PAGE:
[show abstract][hide abstract] ABSTRACT: To test the hypothesis that tumor-associated macrophages (TAMs) enhance the growth and metastasis of human prostate cancer in the bone, we evaluated the effects of decreasing interleukin-6 (IL-6) production by tumor cells and TAMs in a mouse model of bone metastasis. Human PC-3MM2 cells that produce IL-6 were transfected with lentivirus containing IL-6 small hairpin RNA (shRNA) or nonspecific RNA and injected into the tibias of nude mice treated intraperitoneally every 5days for 5weeks with phosphate-buffered saline (PBS), liposomes containing PBS, or liposomes containing clodronate (to decrease the number of macrophages). Transfection of PC-3MM2 cells with IL-6 shRNA significantly decreased cellular expression of IL-6 and the number of TAMs and osteoclasts in bone tumors, which correlated with significant decreases in tumor size, bone lysis, and incidence of lymph node metastasis. Treatment of mice with clodronate liposomes significantly decreased the number of TAMs and osteoclasts in the bone tumors, the expression of IL-6 in the PC3-MM2 cells, and the production of tumor necrosis factor (TNF)-α by TAMs. These findings correlated with a significant decrease in tumor size, bone lysis, and lymph node metastasis. Knocking down IL-6 in tumor cells and decreasing TAMs was associated with the lowest incidences of bone tumors and lymph node metastasis. These results suggest that TAMs enhance the growth of prostate cancer cells in the bone.
International immunopharmacology 01/2011; 11(7):862-72. · 2.21 Impact Factor
[show abstract][hide abstract] ABSTRACT: Experimental metastases in the brain of mice are infiltrated by microglia, and parabiosis experiments of green fluorescent protein (GFP(+)) and GFP(-) mice revealed that these microglia are derived from circulating monocytes (GFP(+), F4/80(+), and CD68(+)). These findings raised the question as to whether microglia (specialized macrophages) possess tumoricidal activity. C8-B4 murine microglia cells were incubated in vitro in medium (control) or in medium containing both lipopolysaccharide and interferon-γ. Control microglia were not tumoricidal against a number of murine and human tumor cells, whereas lipopolysaccharide/interferon-γ-activated microglia lysed murine and human tumor cells by release of nitric oxide. Parallel experiments with murine peritoneal macrophages produced identical results. Neither activated microglia nor activated macrophages lysed nontumorigenic murine or human cells. Collectively, these data demonstrate that brain metastasis-associated microglia are derived from circulating mononuclear cells and exhibit selective and specific tumoricidal activity.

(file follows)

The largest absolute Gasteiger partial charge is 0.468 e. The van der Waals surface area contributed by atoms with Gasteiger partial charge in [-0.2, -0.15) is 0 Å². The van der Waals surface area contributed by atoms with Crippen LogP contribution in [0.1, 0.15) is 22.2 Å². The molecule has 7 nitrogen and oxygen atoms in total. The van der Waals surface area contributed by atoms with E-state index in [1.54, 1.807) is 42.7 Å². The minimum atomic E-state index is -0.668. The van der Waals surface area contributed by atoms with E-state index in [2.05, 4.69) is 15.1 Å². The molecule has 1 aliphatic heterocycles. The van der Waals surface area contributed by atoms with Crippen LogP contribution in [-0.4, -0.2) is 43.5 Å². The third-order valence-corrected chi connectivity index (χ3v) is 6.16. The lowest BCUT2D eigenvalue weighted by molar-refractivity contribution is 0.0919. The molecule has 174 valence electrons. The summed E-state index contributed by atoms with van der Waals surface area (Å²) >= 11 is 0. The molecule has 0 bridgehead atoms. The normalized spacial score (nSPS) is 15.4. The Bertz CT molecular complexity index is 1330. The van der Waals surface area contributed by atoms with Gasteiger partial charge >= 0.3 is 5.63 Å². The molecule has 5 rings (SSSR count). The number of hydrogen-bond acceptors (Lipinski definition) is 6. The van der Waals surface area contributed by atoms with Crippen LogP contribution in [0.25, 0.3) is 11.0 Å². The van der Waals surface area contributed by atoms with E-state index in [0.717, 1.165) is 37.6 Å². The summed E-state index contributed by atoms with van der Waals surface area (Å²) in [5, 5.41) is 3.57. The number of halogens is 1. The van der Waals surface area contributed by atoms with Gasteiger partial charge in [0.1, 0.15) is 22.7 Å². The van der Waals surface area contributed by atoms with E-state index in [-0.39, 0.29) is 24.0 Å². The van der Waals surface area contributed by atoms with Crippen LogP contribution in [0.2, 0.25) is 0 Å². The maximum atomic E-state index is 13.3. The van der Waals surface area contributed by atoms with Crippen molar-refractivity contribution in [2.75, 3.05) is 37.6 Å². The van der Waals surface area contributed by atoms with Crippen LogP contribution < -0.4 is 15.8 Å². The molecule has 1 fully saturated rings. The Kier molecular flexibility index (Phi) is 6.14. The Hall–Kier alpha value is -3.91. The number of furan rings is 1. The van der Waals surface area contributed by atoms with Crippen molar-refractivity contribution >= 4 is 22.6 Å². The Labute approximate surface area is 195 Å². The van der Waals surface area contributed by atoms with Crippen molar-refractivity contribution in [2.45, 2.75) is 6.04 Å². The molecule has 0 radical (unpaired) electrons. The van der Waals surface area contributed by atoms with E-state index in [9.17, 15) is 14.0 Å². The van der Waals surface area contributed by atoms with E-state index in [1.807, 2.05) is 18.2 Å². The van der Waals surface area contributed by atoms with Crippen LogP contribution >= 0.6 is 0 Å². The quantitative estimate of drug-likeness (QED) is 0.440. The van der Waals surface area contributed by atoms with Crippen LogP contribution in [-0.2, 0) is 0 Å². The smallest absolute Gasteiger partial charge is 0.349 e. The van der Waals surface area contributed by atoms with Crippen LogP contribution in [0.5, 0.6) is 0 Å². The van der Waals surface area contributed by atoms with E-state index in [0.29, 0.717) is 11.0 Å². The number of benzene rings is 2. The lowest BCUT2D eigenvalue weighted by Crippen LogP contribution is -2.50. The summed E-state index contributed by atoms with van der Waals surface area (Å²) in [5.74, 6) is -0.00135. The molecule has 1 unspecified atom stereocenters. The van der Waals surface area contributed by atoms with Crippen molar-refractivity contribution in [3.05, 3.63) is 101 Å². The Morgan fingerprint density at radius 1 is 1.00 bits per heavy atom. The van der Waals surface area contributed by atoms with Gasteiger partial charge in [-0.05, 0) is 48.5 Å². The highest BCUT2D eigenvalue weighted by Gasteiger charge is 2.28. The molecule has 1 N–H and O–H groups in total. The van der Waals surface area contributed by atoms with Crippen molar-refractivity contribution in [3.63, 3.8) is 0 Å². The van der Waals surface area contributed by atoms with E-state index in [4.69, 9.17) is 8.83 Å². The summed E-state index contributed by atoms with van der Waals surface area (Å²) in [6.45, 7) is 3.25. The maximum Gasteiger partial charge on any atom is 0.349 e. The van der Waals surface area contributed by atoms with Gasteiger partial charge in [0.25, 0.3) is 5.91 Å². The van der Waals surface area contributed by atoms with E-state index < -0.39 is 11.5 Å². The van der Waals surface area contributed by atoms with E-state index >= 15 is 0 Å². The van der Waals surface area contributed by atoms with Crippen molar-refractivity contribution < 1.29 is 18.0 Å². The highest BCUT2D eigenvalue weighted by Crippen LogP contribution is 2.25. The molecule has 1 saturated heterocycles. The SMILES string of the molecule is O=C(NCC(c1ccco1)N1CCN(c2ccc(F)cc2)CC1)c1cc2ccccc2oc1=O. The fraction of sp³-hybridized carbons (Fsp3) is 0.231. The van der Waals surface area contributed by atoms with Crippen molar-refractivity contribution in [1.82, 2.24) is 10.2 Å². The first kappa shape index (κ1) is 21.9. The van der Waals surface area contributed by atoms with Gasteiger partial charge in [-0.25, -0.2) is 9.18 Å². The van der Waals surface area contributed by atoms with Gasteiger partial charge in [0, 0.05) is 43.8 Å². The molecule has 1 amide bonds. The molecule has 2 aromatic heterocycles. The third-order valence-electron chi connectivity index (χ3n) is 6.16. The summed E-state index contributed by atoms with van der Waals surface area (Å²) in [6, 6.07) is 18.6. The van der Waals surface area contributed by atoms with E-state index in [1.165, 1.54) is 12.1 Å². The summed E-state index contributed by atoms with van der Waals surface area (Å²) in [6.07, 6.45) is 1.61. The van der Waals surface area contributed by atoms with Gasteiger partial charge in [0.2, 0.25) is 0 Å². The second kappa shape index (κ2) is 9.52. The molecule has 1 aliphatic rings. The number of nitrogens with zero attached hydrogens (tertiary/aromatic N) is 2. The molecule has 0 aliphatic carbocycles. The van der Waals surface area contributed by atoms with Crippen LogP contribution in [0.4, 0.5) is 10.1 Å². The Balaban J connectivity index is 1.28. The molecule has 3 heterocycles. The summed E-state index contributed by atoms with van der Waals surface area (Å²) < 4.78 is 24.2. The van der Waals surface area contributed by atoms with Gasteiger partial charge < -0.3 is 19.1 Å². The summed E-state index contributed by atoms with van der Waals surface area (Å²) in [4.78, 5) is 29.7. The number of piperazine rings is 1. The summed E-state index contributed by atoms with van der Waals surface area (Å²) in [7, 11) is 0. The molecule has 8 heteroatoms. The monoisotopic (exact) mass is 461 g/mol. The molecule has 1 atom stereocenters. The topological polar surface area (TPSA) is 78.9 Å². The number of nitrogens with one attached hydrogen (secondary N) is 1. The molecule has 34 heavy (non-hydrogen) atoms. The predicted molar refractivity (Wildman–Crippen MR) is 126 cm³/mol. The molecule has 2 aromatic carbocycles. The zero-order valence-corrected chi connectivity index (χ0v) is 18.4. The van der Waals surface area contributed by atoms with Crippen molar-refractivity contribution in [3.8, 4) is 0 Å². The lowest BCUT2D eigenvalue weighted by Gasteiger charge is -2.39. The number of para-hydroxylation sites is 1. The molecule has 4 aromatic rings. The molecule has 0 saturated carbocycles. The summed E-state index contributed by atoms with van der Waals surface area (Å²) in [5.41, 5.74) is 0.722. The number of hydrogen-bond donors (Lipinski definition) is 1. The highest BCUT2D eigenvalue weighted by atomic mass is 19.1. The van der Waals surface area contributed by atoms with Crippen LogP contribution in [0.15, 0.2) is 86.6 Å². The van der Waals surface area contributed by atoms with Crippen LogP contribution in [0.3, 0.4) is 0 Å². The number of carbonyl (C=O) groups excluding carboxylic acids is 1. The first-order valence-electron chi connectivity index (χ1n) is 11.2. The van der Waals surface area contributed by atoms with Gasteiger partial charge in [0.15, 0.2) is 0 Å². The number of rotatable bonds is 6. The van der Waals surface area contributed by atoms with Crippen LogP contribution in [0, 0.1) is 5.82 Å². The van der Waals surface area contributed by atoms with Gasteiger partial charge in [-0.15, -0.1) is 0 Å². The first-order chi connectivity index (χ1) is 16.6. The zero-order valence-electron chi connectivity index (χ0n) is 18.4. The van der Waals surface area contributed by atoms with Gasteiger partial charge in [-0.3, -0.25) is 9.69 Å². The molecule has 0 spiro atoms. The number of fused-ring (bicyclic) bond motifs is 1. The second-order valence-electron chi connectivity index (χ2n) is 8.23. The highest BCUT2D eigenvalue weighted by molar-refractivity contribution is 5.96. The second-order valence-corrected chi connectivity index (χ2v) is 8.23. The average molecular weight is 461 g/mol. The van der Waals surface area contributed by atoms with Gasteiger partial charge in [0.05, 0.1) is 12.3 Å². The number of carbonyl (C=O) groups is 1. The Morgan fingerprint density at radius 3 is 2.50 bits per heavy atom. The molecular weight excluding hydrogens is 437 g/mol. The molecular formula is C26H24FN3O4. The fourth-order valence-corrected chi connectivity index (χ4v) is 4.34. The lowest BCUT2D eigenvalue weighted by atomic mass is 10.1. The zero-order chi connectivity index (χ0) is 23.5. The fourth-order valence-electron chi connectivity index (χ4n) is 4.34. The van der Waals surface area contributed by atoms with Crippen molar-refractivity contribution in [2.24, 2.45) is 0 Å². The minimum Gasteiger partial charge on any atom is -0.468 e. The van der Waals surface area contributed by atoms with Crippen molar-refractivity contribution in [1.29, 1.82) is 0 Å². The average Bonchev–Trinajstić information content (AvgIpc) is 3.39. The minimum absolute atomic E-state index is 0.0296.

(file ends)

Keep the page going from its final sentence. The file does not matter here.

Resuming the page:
[show abstract][hide abstract] ABSTRACT: To identify the roles of various circulating cells (eg, endothelial and/or stem and progenitor cells) in angiogenesis, we parabiosed a wild-type syngeneic mouse with a transgenic syngeneic green fluorescent protein mouse. Following the establishment of a common circulation between these parabionts, we investigated acute (7 to 10 days), subacute (2 to 3 weeks), and chronic (4 to 6 weeks) phases of angiogenesis in wild-type mice using wound healing, implanted gel foam fragments, and subcutaneous tumor assays, respectively. We found that under in vitro conditions, circulating murine monocytes expressed F4/80, CD31, and vascular endothelial growth factor receptor 2, but neither CD133 nor von Willebrand factor, whereas murine endothelial cells expressed CD31, vascular endothelial growth factor receptor 2, and von Willebrand factor, but neither CD133 nor F4/80. Immunofluorescence analysis revealed that green fluorescent protein-positive cells in the walls of new vessels in wounds, gel foam blocks, and tumors expressed both F4/80 and CD31, that is, macrophages. Pericytes, cells that express both CD31 and desmin, were found both in the walls of tumor-associated vessels and within tumors. Collectively, these data demonstrate that monocytes (ie, cells that express both CD31 and F4/80) may be recruited to the site of tissue injury and directly contribute to angiogenesis, reaffirming the close relationships between various cell types within the reticuloendothelial system and suggesting possible targets for anticancer treatments.